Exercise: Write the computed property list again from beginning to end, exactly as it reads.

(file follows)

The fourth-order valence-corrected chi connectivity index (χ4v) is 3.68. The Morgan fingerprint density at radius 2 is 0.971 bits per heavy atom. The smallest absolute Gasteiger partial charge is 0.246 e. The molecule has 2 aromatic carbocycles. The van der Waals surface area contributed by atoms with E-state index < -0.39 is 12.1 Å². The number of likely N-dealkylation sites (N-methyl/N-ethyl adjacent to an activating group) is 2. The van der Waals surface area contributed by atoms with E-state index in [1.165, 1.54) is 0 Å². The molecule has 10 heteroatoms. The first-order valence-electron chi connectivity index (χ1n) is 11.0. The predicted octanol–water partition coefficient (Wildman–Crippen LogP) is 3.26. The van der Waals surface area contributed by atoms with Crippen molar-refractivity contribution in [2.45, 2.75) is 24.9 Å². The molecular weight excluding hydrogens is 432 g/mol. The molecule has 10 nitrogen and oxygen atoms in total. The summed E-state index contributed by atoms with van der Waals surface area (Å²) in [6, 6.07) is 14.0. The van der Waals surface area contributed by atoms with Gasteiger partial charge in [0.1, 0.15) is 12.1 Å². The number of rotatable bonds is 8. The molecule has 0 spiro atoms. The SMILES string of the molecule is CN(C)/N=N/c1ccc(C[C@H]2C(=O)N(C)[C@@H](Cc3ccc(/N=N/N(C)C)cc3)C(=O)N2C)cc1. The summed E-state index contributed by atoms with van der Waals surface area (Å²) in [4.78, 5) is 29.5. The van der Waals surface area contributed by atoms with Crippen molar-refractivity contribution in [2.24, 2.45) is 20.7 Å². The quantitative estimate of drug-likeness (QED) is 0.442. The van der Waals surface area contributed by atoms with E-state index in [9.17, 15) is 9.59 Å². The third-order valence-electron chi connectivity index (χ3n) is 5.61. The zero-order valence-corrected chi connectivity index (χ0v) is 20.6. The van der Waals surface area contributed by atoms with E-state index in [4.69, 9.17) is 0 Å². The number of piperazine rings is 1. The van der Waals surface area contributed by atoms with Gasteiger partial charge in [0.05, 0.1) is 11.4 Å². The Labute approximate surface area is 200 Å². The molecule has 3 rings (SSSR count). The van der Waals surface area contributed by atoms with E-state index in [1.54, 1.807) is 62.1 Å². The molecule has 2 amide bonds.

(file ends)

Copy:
The fourth-order valence-corrected chi connectivity index (χ4v) is 3.68. The Morgan fingerprint density at radius 2 is 0.971 bits per heavy atom. The smallest absolute Gasteiger partial charge is 0.246 e. The molecule has 2 aromatic carbocycles. The van der Waals surface area contributed by atoms with E-state index < -0.39 is 12.1 Å². The number of likely N-dealkylation sites (N-methyl/N-ethyl adjacent to an activating group) is 2. The van der Waals surface area contributed by atoms with E-state index in [1.165, 1.54) is 0 Å². The molecule has 10 heteroatoms. The first-order valence-electron chi connectivity index (χ1n) is 11.0. The predicted octanol–water partition coefficient (Wildman–Crippen LogP) is 3.26. The van der Waals surface area contributed by atoms with Crippen molar-refractivity contribution in [2.45, 2.75) is 24.9 Å². The molecular weight excluding hydrogens is 432 g/mol. The molecule has 10 nitrogen and oxygen atoms in total. The summed E-state index contributed by atoms with van der Waals surface area (Å²) in [6, 6.07) is 14.0. The van der Waals surface area contributed by atoms with Gasteiger partial charge in [0.1, 0.15) is 12.1 Å². The number of rotatable bonds is 8. The molecule has 0 spiro atoms. The SMILES string of the molecule is CN(C)/N=N/c1ccc(C[C@H]2C(=O)N(C)[C@@H](Cc3ccc(/N=N/N(C)C)cc3)C(=O)N2C)cc1. The summed E-state index contributed by atoms with van der Waals surface area (Å²) in [4.78, 5) is 29.5. The van der Waals surface area contributed by atoms with Crippen molar-refractivity contribution in [2.24, 2.45) is 20.7 Å². The quantitative estimate of drug-likeness (QED) is 0.442. The van der Waals surface area contributed by atoms with E-state index in [9.17, 15) is 9.59 Å². The third-order valence-electron chi connectivity index (χ3n) is 5.61. The zero-order valence-corrected chi connectivity index (χ0v) is 20.6. The van der Waals surface area contributed by atoms with E-state index in [4.69, 9.17) is 0 Å². The number of piperazine rings is 1. The van der Waals surface area contributed by atoms with Gasteiger partial charge in [0.05, 0.1) is 11.4 Å². The Labute approximate surface area is 200 Å². The molecule has 3 rings (SSSR count). The van der Waals surface area contributed by atoms with E-state index in [1.54, 1.807) is 62.1 Å². The molecule has 2 amide bonds.